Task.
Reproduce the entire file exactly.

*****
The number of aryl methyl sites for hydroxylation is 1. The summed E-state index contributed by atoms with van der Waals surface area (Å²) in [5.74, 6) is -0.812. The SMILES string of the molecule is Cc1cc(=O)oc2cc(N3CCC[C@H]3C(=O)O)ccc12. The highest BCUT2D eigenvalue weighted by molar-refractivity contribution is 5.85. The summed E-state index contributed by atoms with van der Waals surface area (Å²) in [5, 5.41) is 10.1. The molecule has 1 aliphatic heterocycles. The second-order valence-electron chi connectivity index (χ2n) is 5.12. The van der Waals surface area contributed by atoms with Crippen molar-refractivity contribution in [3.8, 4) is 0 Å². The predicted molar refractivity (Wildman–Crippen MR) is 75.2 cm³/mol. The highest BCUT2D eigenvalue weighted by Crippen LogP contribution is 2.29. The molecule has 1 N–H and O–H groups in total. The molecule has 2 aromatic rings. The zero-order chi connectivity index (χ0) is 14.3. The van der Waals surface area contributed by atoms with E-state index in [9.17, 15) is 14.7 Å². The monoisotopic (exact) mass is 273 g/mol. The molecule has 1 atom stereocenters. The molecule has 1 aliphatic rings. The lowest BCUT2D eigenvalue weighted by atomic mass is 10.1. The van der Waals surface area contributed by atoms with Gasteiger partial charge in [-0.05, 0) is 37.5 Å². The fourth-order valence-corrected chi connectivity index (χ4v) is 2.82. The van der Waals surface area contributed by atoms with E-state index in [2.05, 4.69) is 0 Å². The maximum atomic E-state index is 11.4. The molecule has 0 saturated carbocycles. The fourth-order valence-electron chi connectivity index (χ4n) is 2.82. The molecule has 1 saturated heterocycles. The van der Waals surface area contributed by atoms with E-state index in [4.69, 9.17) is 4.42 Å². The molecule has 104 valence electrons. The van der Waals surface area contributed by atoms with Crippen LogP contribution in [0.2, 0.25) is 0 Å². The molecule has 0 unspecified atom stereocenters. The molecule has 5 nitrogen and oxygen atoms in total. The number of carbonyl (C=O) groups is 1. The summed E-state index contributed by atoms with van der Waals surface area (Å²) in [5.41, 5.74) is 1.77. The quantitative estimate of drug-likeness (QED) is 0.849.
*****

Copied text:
The number of aryl methyl sites for hydroxylation is 1. The summed E-state index contributed by atoms with van der Waals surface area (Å²) in [5.74, 6) is -0.812. The SMILES string of the molecule is Cc1cc(=O)oc2cc(N3CCC[C@H]3C(=O)O)ccc12. The highest BCUT2D eigenvalue weighted by molar-refractivity contribution is 5.85. The summed E-state index contributed by atoms with van der Waals surface area (Å²) in [5, 5.41) is 10.1. The molecule has 1 aliphatic heterocycles. The second-order valence-electron chi connectivity index (χ2n) is 5.12. The van der Waals surface area contributed by atoms with Crippen molar-refractivity contribution in [3.8, 4) is 0 Å². The predicted molar refractivity (Wildman–Crippen MR) is 75.2 cm³/mol. The highest BCUT2D eigenvalue weighted by Crippen LogP contribution is 2.29. The molecule has 1 N–H and O–H groups in total. The molecule has 2 aromatic rings. The zero-order chi connectivity index (χ0) is 14.3. The van der Waals surface area contributed by atoms with E-state index in [9.17, 15) is 14.7 Å². The monoisotopic (exact) mass is 273 g/mol. The molecule has 1 atom stereocenters. The molecule has 1 aliphatic rings. The lowest BCUT2D eigenvalue weighted by atomic mass is 10.1. The van der Waals surface area contributed by atoms with Gasteiger partial charge in [-0.05, 0) is 37.5 Å². The fourth-order valence-corrected chi connectivity index (χ4v) is 2.82. The van der Waals surface area contributed by atoms with E-state index in [2.05, 4.69) is 0 Å². The maximum atomic E-state index is 11.4. The molecule has 0 saturated carbocycles. The fourth-order valence-electron chi connectivity index (χ4n) is 2.82. The molecule has 1 saturated heterocycles. The van der Waals surface area contributed by atoms with E-state index in [4.69, 9.17) is 4.42 Å². The molecule has 104 valence electrons. The van der Waals surface area contributed by atoms with Crippen LogP contribution in [0.2, 0.25) is 0 Å². The molecule has 0 unspecified atom stereocenters. The molecule has 5 nitrogen and oxygen atoms in total. The number of carbonyl (C=O) groups is 1. The summed E-state index contributed by atoms with van der Waals surface area (Å²) in [5.41, 5.74) is 1.77. The quantitative estimate of drug-likeness (QED) is 0.849.